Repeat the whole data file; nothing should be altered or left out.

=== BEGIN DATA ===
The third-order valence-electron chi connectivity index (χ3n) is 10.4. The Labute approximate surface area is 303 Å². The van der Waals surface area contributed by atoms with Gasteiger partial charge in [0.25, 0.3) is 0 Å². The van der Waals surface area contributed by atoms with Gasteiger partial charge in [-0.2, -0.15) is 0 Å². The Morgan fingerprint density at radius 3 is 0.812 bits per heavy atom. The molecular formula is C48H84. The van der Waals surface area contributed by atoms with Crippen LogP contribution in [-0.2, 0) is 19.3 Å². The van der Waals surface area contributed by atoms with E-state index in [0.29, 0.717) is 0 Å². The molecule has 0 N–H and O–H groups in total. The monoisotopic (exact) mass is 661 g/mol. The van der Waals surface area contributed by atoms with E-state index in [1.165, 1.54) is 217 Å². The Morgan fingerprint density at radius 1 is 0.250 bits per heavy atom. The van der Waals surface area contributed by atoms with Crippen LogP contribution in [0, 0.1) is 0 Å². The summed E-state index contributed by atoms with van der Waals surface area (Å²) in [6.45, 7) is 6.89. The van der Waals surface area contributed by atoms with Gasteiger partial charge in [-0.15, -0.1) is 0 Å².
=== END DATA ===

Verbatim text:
The third-order valence-electron chi connectivity index (χ3n) is 10.4. The Labute approximate surface area is 303 Å². The van der Waals surface area contributed by atoms with Gasteiger partial charge in [0.25, 0.3) is 0 Å². The van der Waals surface area contributed by atoms with Gasteiger partial charge in [-0.2, -0.15) is 0 Å². The Morgan fingerprint density at radius 3 is 0.812 bits per heavy atom. The molecular formula is C48H84. The van der Waals surface area contributed by atoms with Crippen LogP contribution in [-0.2, 0) is 19.3 Å². The van der Waals surface area contributed by atoms with E-state index in [0.29, 0.717) is 0 Å². The molecule has 0 N–H and O–H groups in total. The monoisotopic (exact) mass is 661 g/mol. The van der Waals surface area contributed by atoms with E-state index in [1.165, 1.54) is 217 Å². The Morgan fingerprint density at radius 1 is 0.250 bits per heavy atom. The van der Waals surface area contributed by atoms with Crippen LogP contribution in [0, 0.1) is 0 Å². The summed E-state index contributed by atoms with van der Waals surface area (Å²) in [6.45, 7) is 6.89. The van der Waals surface area contributed by atoms with Gasteiger partial charge in [-0.15, -0.1) is 0 Å².